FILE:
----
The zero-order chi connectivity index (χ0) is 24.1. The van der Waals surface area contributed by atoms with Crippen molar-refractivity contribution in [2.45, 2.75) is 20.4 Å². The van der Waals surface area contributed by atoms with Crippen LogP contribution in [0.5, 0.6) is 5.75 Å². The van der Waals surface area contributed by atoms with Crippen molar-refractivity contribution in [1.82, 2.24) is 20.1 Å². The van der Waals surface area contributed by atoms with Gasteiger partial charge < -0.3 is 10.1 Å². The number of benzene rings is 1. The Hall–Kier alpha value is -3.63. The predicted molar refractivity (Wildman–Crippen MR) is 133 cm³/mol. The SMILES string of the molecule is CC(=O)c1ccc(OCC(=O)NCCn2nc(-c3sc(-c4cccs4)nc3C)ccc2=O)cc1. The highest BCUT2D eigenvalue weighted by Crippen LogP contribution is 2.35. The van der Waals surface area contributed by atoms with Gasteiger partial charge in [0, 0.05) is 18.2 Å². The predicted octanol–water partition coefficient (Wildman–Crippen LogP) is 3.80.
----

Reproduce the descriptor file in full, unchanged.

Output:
The zero-order chi connectivity index (χ0) is 24.1. The van der Waals surface area contributed by atoms with Crippen molar-refractivity contribution in [2.45, 2.75) is 20.4 Å². The van der Waals surface area contributed by atoms with Crippen LogP contribution in [0.5, 0.6) is 5.75 Å². The van der Waals surface area contributed by atoms with Crippen molar-refractivity contribution in [1.82, 2.24) is 20.1 Å². The van der Waals surface area contributed by atoms with Gasteiger partial charge < -0.3 is 10.1 Å². The number of benzene rings is 1. The Hall–Kier alpha value is -3.63. The predicted molar refractivity (Wildman–Crippen MR) is 133 cm³/mol. The SMILES string of the molecule is CC(=O)c1ccc(OCC(=O)NCCn2nc(-c3sc(-c4cccs4)nc3C)ccc2=O)cc1. The highest BCUT2D eigenvalue weighted by Crippen LogP contribution is 2.35. The van der Waals surface area contributed by atoms with Gasteiger partial charge in [0, 0.05) is 18.2 Å². The predicted octanol–water partition coefficient (Wildman–Crippen LogP) is 3.80.